# Surface Area and Capacity of Ellipsoids in N Dimensions

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﻿NEW ZEALAND JOURNAL OF MATHEMATICS Volume 34 (2005), 165?198

SURFACE AREA AND CAPACITY OF ELLIPSOIDS IN n DIMENSIONS

Garry J. Tee

Abstract. The surface area of a general n-dimensional ellipsoid is represented as an Abelian integral, which can readily be evaluated numerically. If there are only 2 values for the semi-axes then the area is expressed as an elliptic integral, which reduces in most cases to elementary functions. The capacity of a general n-dimensional ellipsoid is represented as a hyperelliptic integral, which can readily be evaluated numerically. If no more than 2 lengths of semi-axes occur with odd multiplicity, then the capacity is expressed in terms of elementary functions. If only 3 or 4 lengths of semi-axes occur with odd multiplicity, then the capacity is expressed as an elliptic integral.

1. Introduction

Adrien-Marie Legendre published in 1788 a convergent series for the surface area of a general ellipsoid [Legendre 1788], and in 1825 he published an explicit expression for that area in terms of his standard Incomplete Elliptic Integrals [Legendre 1825]. But Legendre's results remained very little-known, and several authors (e.g. [Keller]) have published assertions that there is no known formula for the surface area of a general ellipsoid. Derrick Lehmer constructed [Lehmer] a series expansion for the surface erea of an n-dimensional ellipsoid, which differs from Legendre's series when n = 3.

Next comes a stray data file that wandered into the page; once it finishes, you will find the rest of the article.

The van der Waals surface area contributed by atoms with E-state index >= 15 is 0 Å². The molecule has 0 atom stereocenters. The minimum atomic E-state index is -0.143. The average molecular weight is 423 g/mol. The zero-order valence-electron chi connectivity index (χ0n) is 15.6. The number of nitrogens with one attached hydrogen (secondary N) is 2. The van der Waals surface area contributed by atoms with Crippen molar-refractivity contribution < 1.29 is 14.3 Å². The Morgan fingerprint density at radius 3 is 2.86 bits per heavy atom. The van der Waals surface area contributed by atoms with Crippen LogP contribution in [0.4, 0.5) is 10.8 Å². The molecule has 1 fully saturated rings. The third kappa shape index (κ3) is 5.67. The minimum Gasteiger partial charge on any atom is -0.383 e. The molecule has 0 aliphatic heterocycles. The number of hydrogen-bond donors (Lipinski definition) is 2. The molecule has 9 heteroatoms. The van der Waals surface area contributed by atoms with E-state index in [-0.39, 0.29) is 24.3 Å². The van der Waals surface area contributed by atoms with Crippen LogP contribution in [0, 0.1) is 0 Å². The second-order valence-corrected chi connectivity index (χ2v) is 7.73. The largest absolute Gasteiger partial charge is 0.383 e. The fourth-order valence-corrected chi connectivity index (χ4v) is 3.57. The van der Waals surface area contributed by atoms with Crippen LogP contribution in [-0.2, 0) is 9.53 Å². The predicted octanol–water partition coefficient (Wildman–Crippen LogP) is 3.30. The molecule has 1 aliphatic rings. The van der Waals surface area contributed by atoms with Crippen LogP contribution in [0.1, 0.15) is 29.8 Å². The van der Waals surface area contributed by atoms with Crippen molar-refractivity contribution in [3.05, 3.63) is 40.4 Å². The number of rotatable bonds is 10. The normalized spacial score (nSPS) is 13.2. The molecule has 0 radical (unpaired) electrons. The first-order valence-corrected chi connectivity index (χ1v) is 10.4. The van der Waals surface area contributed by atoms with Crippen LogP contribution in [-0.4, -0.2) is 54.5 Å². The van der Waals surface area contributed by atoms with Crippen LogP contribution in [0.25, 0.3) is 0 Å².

Philip Kuchel and Brian Bulliman studied surface area of red bloodcells, which they modelled by ellipsoids, and they constructed a series expansion (different from Legendre's) for the surface area [Kuchel & Bulliman]. Leo Maas studied locomotion of unicellular marine organisms, which he modelled by ellipsoids, and he used Legendre's expression for the area [Maas]. Igathinathane and Chattopadhyay studied the skin of rice grains, which they modelled by ellipsoids, and they constructed tables for the surface area [Igathinathane & Chattopadhyay]. Reinhard Klette and Azriel Rosenfeld developed algorithms for computing surface area of bodies from discrete digitizations of those bodies, and they tested their software on digitized ellipsoids, comparing the result of their algorithm with the surface area evaluated by numerical integration [Klette & Rosenfeld].

The electrostatic capacity of an ellipsoid has been known since the 19th century [P?olya & Szego].

1991 Mathematics Subject Classification primary 41A63 41A55, secondary 41-03 01A50 01A55. Key words and phrases: ellipsoid, n dimensions, surface area, capacity, Legendre, elliptic integral, hyperelliptic integral, Abelian integral.

166

GARRY J. TEE